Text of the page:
Policy Hour: Federal Updates on Early Learning

Dan Solomon

Field Representative to Senator Al Franken (D-Minnesota), Dan Solomon, joined Policy Hour in May to provide updates on federal funding and policies that affect the early learning field.

Sen. Al Franken

Sen. Franken is on the Health, Education, Labor, and Pensions (HELP) committee, so he is very close to education issues. Uncertainty continues to be a common thread when trying to understand federal policy.


Budget
President Trump released his budget blueprint in March, which outlines his plans for program spending and cuts. This budget proposes cuts to many programs that affect early learning including:

  • Corporation for National and Community Service – This agency oversees AmeriCorps, which supports members to serve in a variety of organizations that help children and families.
  • Corporation for Public Broadcasting – Provides funding for radio and television which includes educational programming for children.
  • National Endowment for the Arts and National Endowment for the Humanities – These organizations provide a variety of programs including early literacy work.
  • Museum and Library Services
  • 21st Century Learning Center – This provides programming for after school and out of school time learning.
Washington D.C. Capitol

The good news is that Congress just passed a spending plan that did not cut any of these programs. It’s important to keep in mind that, like Governor Dayton’s budget for Minnesota, Trump’s budget for the country is a starting point and is very unlikely to be passed exactly as proposed. Also, many constituents all around the country benefit from these programs, and it will be difficult for legislators to support cutting them. Franken is concerned about some programs in the long term. It is important to pay attention.

Appointments
Appointing staff to President Trump’s administration has been a slow process. All secretary positions are now filled, but deputy level openings remain unfilled. And Trump has not submitted candidates for many of them. Gayle Kelly, Executive Director for the Minnesota Head Start Association, was especially interested in the status of the Head Start Director. Solomon said they are still waiting on many positions.

Every Student Succeeds Act (ESSA)

This legislation is the successor to No Child Left Behind. ESSA focuses mainly on K-12 education, but it does allow the option to include Early Education programming in new ways. Additionally, there is $250 million in competitive preschool development grants. Senator Franken realizes that is not enough to meet the need, but it’s a start.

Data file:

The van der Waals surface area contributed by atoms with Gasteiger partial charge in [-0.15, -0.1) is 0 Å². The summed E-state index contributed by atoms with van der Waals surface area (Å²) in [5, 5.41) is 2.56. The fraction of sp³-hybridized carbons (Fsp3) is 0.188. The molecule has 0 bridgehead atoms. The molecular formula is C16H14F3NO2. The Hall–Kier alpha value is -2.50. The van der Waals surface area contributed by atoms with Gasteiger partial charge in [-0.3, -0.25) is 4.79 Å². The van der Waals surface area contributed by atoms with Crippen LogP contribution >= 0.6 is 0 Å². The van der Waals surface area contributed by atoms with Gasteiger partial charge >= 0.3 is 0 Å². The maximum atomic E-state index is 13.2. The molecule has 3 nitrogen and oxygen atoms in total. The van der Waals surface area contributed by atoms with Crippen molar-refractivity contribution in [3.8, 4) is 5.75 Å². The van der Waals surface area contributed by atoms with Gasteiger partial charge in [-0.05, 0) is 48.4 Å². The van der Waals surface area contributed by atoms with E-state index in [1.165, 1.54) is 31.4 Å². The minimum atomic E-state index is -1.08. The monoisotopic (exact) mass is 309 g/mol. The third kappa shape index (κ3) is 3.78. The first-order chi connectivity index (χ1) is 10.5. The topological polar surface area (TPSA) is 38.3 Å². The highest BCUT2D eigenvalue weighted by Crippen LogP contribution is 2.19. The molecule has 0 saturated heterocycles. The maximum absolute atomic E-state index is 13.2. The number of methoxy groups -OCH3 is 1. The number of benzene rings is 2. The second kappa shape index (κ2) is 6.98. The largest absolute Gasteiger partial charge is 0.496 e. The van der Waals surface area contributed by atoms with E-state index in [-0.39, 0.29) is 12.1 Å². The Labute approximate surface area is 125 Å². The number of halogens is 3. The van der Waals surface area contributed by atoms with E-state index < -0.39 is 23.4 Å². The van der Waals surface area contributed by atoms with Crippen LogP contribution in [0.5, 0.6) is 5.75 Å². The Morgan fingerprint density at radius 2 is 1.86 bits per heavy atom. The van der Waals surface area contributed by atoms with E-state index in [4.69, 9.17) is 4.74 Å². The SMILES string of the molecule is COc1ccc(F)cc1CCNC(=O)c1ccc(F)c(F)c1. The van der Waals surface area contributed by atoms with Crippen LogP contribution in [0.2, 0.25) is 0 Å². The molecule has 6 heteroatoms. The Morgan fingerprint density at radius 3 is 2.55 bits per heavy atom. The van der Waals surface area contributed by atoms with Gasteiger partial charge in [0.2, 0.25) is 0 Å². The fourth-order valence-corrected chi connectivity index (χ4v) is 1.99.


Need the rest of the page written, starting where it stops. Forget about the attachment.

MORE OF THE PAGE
ESSA gives more power to states to decide how to best implement and evaluate education. The Minnesota Department of Education has held listening sessions around the state to gather feedback. They will submit the state plan to the federal government in September.

Trump’s education secretary, Betsy DeVos, cancelled rules and regulations around ESSA that the previous secretary put in place. However, she has kept the same timeline for state plans and hasn’t signaled how she might replace Secretary King’s regulations.

Child Care
Solomon’s area of expertise is education, and much of the child care policy does not move through the HELP committee. However, when audience members asked about child care policies, he did offer a few notes.

He hasn’t heard any new rumblings about the reauthorization of the Child Care Development Block Grant (CCDBG).  Minnesota is currently under waivers to comply until September 2017. It is unclear as to what the consequences may be if the state is still out of compliance by then. Minnesota may have to seek additional waivers at that time, but it is ambiguous as to any financial penalties that could be implemented.

He also reported not hearing any new information about potential changes to the Child and Dependent Care Tax Credit.

Bipartisanship
A couple of Policy Hour attendees shared their concerns about the partisan climate in Washington and asked about opportunities for bipartisan work.

Solomon noted that it is a partisan time, and that is a challenge. The Senate requires 60 votes to take many actions, and that does force some bipartisan work. Senator Franken has worked with Senator Murkowski (R-Alaska). Together, they are co-chairs of the after school caucus. Solomon also mentioned the bipartisan work of Senator Isakson (R-Georgia) and Senator Murray (D-Washington), a former preschool teacher, who worked together on the preschool grant money in ESSA.

Infrastructure is an issue that has bipartisan support although there are different thoughts about how to fund it.

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